For residents of the largely tax-free economies of the GCC, the debate about the introduction of new taxes and tax regimes is one of natural concern. But at the broader government policy level, there is much to recommend the slow and carefully planned introduction of new forms of taxation that will generate new revenue streams and contribute to macroeconomic and financial stability in economies traditionally dependent on petrochemicals.
One way of introducing new levies is excise taxes on products such as tobacco, which will generate revenue as well as help control consumption and reduce health-care expenditure.
At an international level, the phased introduction of new tax regimes will be welcomed by financial institutions such as the World Bank, the International Monetary Fund and the Group of Twenty as a sign of the growing economic maturity of GCC countries, and their prudent planning for a more diversified and well-balanced fiscal and financial future.
The GCC has been relying heavily on oil and gas revenue, which accounted for 70 per cent to 95 per cent of total government revenue from 2011 to 2014, while non-oil tax revenue represented only 1.6 per cent of GDP. Despite the recent small recovery in oil prices to the US$45 to $50 a barrel range, regional governments are being forced to rethink their medium- and long-term fiscal sustainability and consider a number of measures such as new tax regimes to diversify revenue and overcome the sharp rise in budget deficits they are facing – an average of 13 per cent of GDP last year.
Governments themselves now recognise that they need revenue diversification in order to function effectively, but in a manner that ensures the introduction of new taxes does not distort economic incentives or impede investment and growth.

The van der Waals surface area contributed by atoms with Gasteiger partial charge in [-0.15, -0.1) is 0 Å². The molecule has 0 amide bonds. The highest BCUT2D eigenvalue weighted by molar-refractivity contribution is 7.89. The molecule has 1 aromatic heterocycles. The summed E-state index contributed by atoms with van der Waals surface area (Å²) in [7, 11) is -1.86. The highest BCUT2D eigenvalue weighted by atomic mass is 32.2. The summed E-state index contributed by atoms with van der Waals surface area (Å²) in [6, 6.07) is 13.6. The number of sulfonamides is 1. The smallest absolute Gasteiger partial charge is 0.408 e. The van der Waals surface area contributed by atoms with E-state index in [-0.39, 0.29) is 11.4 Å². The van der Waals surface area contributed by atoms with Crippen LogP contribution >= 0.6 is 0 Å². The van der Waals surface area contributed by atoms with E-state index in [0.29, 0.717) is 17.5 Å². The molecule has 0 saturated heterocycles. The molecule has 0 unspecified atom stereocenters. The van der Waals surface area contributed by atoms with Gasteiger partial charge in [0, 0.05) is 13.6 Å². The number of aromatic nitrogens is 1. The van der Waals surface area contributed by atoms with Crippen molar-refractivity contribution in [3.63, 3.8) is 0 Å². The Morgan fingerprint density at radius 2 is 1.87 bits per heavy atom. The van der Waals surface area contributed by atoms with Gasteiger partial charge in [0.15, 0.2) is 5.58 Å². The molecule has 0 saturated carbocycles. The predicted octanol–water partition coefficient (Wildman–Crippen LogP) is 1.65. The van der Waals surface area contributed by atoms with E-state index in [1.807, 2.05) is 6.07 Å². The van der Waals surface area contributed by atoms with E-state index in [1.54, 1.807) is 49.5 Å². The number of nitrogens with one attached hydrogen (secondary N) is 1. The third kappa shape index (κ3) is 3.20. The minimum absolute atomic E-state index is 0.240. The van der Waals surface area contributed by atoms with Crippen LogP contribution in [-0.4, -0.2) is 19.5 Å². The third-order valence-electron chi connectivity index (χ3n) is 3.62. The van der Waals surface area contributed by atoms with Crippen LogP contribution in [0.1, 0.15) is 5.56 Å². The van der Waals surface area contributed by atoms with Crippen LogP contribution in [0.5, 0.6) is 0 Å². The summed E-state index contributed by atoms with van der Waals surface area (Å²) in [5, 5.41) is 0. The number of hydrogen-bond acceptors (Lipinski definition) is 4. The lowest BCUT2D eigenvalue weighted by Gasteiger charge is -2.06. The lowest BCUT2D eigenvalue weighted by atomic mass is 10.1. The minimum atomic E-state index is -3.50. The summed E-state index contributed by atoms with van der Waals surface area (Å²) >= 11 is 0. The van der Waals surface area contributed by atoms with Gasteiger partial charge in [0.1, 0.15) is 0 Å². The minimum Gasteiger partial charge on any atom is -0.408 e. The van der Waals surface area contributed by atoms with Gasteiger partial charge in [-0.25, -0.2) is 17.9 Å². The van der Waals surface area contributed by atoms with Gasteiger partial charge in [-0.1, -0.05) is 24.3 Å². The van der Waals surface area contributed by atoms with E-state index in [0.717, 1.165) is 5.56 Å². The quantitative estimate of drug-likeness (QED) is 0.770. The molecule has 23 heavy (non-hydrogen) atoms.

But what mix of taxes should the GCC introduce? The issue of direct and indirect taxes has been a regular topic of discussion for GCC governments as they gear up for the new normal of much lower oil prices, rising populations and growing demand for large-scale infrastructure investment.
Among the various policies being undertaken by governments across the region to address their revenue vulnerability and fiscal sustainability, there is one common strand the planned introduction of value-added tax by 2018, with the rate anticipated to be 5 per cent.
Meanwhile, discussions are ongoing on potential new corporate and property taxes along with selective taxation in the form of higher excise duty on a range of commodities such as cigarettes and tobacco, alcoholic and non-alcoholic drinks, petroleum products, cars and mobile phones.
Excise taxes in particular are an area in which countries are taking action.
At the GCC ministers of finance meeting in November it was agreed that an additional uniform 100 per cent tax would be imposed on tobacco products. Bahrain and Saudi Arabia recently took action and moved to introduce additional “fees” on tobacco.